All customers satisfied;
All staff happy;
All pigs fed and ready to fly.

All deadlines met;
All bosses pleased;
All important decisions made;
Temperature set at 0 deg C in hell.

When pessimists think they're taking a chance, optimists feel they're grasping a great opportunity.

The essence of optimism is that it takes no account of the present, but it is a source of inspiration, of vitality and hope where others have resigned; it enables a man to hold his head high, to claim the future for himself and not to abandon it to his enemy.-- Dietrich Bonhoeffer

The optimist proclaims we live in the best of all possible worlds; and the pessimist fears this is true. James B. Cabell

A pessimist sees the difficulty in every opportunity; an optimist sees the opportunity in every difficulty.-- Sir Winston Spencer Churchill

If I didn't have spiritual faith, I would be a pessimist. But I'm an optimist. I've read the last page in the Bible. It's all going to turn out all right.--Billy Graham

Optimism is a kind of heart stimulus--the digitalis of failure. -- Elbert Hubbard

original sin

Carlyle said that men were mostly fools. Christianity, with a surer and more reverent realism, says that they are all fools. This doctrine is sometimes called the doctrine of original sin. It may also be described as the doctrine of the equality of men. But the essential point of it is merely this, that whatever primary and far-reaching moral dangers affect any man, affect all men. All men can be criminals, if tempted; all men can be heroes, if inspired. And this doctrine does away altogether with Carlyle's pathetic belief (or any one else's pathetic belief) in 'the wise few.'"- G.K. Chesterton, Heretics

Original sin is the only rational solution of the undeniable fact of the deep, universal and early manifested sinfulness of men in all ages, of every class, and in every part of the world. --CHARLES HODGE

Original sin is in us, like the beard. We are shaved today and look clean, and have a smooth chin; tomorrow our beard has grown again, nor does it cease growing while we remain on earth. --MARTIN LUTHER

Of Man's first disobedience, and the fruit
Of that forbidden tree whose mortal taste
Brought death into the world, and all our woe.
John Milton. 1608-1674. Paradise Lost. Book i. Line 1.

Original sin is that thing about man which makes him capable of conceiving of his own perfection and incapable of achieving it.-Reinhold Niebuhr (1892-1971) Obituary in "Newsweek," 14 Jun 1972.

Deep thinkers who look everywhere for the mysterious causes of poverty, ignorance, crime and war need look no further than their own mirrors. We are all born into this world poor and ignorant, and with thoroughly selfish and barbaric impulses. Those of us who turn out any other way do so largely through the efforts of others, who civilized us before we got big enough to do too much damage to the world or ourselves. -- Thomas Sowell


People have fallen into a foolish habit of speaking of orthodoxy as something heavy, humdrum, and safe. There never was anything so perilous or so exciting as orthodoxy. It was sanity: and to be sane is more dramatic than to be mad . . . The orthodox Church never took the tame course or accepted the conventions; the orthodox Church was never respectable . . . It is easy to be a madman: it is easy to be a heretic. It is always easy to let the age have its head; the difficult thing is to keep one's own. It is always easy to be a modernist; as it is easy to be a snob . . . It is always simple to fall; there are an infinity of angles at which one falls, only one at which one stands. To have fallen into any one of the fads from Gnosticism to Christian Science would indeed have been obvious and tame. But to avoid them all has been one whirling adventure; and in my vision the heavenly chariot flies thundering through the ages, the dull heresies sprawling and prostrate, the wild truth reeling but erect. -- G K Chesterton {Orthodoxy, Garden City, NY: Doubleday Image, 1908, pp. 100-101}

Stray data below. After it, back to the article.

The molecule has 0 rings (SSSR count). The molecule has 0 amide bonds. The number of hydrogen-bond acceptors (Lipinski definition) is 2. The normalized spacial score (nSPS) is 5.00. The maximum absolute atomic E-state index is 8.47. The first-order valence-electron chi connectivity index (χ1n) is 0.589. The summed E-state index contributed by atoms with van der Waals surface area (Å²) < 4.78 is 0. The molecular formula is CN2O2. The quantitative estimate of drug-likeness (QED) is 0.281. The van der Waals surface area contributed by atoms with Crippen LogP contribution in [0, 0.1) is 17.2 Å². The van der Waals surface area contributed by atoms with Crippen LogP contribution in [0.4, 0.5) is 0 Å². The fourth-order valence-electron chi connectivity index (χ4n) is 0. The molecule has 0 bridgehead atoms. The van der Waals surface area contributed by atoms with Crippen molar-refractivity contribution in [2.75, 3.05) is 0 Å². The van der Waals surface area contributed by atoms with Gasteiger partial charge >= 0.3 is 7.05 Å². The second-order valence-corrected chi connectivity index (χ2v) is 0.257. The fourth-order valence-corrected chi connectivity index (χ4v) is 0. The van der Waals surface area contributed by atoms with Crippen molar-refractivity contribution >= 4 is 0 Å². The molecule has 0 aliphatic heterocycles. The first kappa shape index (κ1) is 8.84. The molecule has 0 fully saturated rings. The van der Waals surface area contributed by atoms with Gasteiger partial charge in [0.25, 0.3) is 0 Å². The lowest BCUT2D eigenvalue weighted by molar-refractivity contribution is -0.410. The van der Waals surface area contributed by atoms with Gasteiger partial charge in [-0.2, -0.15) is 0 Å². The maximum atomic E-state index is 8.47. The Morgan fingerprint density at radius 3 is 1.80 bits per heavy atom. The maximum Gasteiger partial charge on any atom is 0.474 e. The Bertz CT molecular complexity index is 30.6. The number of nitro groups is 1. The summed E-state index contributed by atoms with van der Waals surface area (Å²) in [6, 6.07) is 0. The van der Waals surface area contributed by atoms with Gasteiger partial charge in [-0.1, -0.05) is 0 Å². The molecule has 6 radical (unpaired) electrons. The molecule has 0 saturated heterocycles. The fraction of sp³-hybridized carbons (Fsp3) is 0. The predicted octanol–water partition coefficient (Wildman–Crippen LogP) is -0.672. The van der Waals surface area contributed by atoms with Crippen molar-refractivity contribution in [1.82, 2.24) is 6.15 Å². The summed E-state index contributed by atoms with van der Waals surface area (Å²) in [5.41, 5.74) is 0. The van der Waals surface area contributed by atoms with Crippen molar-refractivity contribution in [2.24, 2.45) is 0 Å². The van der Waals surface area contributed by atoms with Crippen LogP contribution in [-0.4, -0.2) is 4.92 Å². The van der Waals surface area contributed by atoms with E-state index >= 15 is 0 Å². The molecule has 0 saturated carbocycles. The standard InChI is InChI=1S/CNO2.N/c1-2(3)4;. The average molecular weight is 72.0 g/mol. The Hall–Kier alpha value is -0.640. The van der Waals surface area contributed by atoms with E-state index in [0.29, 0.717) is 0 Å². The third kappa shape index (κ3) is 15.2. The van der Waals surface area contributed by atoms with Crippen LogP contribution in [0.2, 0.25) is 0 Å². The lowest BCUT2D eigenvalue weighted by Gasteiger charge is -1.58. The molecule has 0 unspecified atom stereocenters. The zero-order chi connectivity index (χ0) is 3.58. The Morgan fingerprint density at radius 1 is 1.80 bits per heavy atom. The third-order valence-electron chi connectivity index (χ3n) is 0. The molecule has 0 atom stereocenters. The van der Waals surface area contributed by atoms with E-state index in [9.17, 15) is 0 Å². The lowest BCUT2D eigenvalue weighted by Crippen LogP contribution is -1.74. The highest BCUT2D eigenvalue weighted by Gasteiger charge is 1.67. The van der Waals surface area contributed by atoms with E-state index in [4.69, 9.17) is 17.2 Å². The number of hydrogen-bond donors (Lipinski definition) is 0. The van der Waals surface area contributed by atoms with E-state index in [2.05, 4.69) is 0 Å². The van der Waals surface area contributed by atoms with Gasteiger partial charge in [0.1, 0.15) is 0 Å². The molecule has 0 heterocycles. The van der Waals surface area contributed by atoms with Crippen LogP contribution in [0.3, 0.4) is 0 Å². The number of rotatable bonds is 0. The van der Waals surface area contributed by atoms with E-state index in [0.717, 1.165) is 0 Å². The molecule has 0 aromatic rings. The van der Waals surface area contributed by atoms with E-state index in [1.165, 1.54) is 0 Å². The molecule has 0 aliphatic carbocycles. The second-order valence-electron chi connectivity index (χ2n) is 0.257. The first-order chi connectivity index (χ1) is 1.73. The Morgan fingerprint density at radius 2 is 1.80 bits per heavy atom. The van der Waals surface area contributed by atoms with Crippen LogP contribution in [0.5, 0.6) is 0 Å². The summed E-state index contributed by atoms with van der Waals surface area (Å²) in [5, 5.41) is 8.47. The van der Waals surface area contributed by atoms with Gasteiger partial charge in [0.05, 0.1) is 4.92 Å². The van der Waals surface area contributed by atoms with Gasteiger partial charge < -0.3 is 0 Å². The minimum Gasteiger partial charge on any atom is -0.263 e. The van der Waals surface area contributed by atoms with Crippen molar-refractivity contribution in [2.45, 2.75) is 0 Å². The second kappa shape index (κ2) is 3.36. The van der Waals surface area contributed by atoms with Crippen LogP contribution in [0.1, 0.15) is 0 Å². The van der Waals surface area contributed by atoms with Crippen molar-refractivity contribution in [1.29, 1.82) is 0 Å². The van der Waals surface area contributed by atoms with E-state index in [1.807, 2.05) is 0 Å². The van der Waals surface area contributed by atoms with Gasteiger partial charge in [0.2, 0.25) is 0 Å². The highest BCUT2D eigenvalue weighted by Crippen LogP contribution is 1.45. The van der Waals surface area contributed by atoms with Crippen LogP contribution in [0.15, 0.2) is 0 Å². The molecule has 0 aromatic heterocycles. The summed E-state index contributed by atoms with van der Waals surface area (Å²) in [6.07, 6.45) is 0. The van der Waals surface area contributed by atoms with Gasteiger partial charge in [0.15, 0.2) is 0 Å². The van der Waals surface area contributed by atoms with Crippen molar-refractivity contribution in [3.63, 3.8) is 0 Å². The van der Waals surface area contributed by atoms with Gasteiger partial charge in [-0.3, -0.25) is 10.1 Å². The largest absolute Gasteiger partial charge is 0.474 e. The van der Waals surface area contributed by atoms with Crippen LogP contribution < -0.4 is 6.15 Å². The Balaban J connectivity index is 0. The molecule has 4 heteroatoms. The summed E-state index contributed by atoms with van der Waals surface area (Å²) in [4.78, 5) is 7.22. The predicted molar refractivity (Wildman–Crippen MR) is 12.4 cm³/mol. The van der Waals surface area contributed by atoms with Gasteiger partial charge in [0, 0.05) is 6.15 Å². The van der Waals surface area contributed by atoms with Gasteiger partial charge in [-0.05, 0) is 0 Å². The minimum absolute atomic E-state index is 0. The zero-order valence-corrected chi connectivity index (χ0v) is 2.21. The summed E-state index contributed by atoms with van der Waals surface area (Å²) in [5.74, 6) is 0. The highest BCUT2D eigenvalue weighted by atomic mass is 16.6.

Not only does "orthodox" no longer mean being right, it practically means being wrong. --G. K. Chesterton, 1905

We cannot be passive and silent towards those who reject God's Word and our holy faith.-- Abraham Kuyper, Confidentie, p72.

Do not bury our glorious orthodoxy in the treacherous pit of a spurious conservatism.
Abraham Kuyper, Sermon, Conservatism and Orthodoxy, Utrecht, 31 July 1870, in Abraham Kuyper a Biography, Fank Vanden Berg, Paideia Press, 1978.p 49.

After listening to modern tirades against the great creeds of the Church, one receives a shock when one turns to the Westminster Confession... and discovers that in doing so one has turned from shallow modern phrases to a "dead orthodoxy" that is pulsating with life in every word. In such orthodoxy there is life enough to set the whole world aglow with Christian love. --J. Gresham Machen, 1923.

[Leaders of the anarchist movement in Amsterdam] call their public demonstrations "Happenings". These paintings, these poems, and these demonstrations... are the expression of men who are struggling with their appalling lostness. Dare we laugh at such things? Dare we feel superior when we view their tortured expressions in their art? Christians should stop laughing and take such men seriously. Then we shall have the right to speak again to our generation. These men are dying while they live, yet where is our compassion for them? There is nothing more ugly than an orthodoxy without understanding or without compassion. ... Francis A. Schaeffer, The God who is There [1968]

Othodoxy is my doxy; heterodoxy is another man's doxy. William Warburton (1698 &endash; 1779)